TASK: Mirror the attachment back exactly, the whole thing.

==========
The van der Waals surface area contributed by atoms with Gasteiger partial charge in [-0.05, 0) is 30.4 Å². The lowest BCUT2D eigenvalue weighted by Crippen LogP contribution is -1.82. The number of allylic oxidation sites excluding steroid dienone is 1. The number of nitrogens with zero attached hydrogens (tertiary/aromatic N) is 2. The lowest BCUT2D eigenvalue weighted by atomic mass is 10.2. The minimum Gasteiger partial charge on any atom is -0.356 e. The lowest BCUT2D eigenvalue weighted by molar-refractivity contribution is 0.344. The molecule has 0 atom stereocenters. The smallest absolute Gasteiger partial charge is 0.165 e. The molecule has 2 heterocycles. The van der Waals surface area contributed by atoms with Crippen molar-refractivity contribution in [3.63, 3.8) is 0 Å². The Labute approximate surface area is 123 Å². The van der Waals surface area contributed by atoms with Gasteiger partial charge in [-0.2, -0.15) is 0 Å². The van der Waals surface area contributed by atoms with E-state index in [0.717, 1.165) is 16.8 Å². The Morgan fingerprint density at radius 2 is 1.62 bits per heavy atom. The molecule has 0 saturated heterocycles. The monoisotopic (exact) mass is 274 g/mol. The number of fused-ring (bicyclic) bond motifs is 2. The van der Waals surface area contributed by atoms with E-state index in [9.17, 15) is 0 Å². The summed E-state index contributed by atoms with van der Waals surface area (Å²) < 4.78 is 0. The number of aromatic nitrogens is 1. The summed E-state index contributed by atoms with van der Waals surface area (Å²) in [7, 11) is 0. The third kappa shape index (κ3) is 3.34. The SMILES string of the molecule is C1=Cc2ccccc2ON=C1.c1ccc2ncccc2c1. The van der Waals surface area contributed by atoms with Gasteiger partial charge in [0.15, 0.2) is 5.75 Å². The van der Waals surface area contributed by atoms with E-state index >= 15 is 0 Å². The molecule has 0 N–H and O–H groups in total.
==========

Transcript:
The van der Waals surface area contributed by atoms with Gasteiger partial charge in [-0.05, 0) is 30.4 Å². The lowest BCUT2D eigenvalue weighted by Crippen LogP contribution is -1.82. The number of allylic oxidation sites excluding steroid dienone is 1. The number of nitrogens with zero attached hydrogens (tertiary/aromatic N) is 2. The lowest BCUT2D eigenvalue weighted by atomic mass is 10.2. The minimum Gasteiger partial charge on any atom is -0.356 e. The lowest BCUT2D eigenvalue weighted by molar-refractivity contribution is 0.344. The molecule has 0 atom stereocenters. The smallest absolute Gasteiger partial charge is 0.165 e. The molecule has 2 heterocycles. The van der Waals surface area contributed by atoms with Crippen molar-refractivity contribution in [3.63, 3.8) is 0 Å². The Labute approximate surface area is 123 Å². The van der Waals surface area contributed by atoms with Gasteiger partial charge in [-0.2, -0.15) is 0 Å². The van der Waals surface area contributed by atoms with E-state index in [0.717, 1.165) is 16.8 Å². The Morgan fingerprint density at radius 2 is 1.62 bits per heavy atom. The molecule has 0 saturated heterocycles. The monoisotopic (exact) mass is 274 g/mol. The number of fused-ring (bicyclic) bond motifs is 2. The van der Waals surface area contributed by atoms with E-state index in [9.17, 15) is 0 Å². The summed E-state index contributed by atoms with van der Waals surface area (Å²) < 4.78 is 0. The number of aromatic nitrogens is 1. The summed E-state index contributed by atoms with van der Waals surface area (Å²) in [7, 11) is 0. The third kappa shape index (κ3) is 3.34. The SMILES string of the molecule is C1=Cc2ccccc2ON=C1.c1ccc2ncccc2c1. The van der Waals surface area contributed by atoms with Gasteiger partial charge in [0.15, 0.2) is 5.75 Å². The van der Waals surface area contributed by atoms with E-state index >= 15 is 0 Å². The molecule has 0 N–H and O–H groups in total.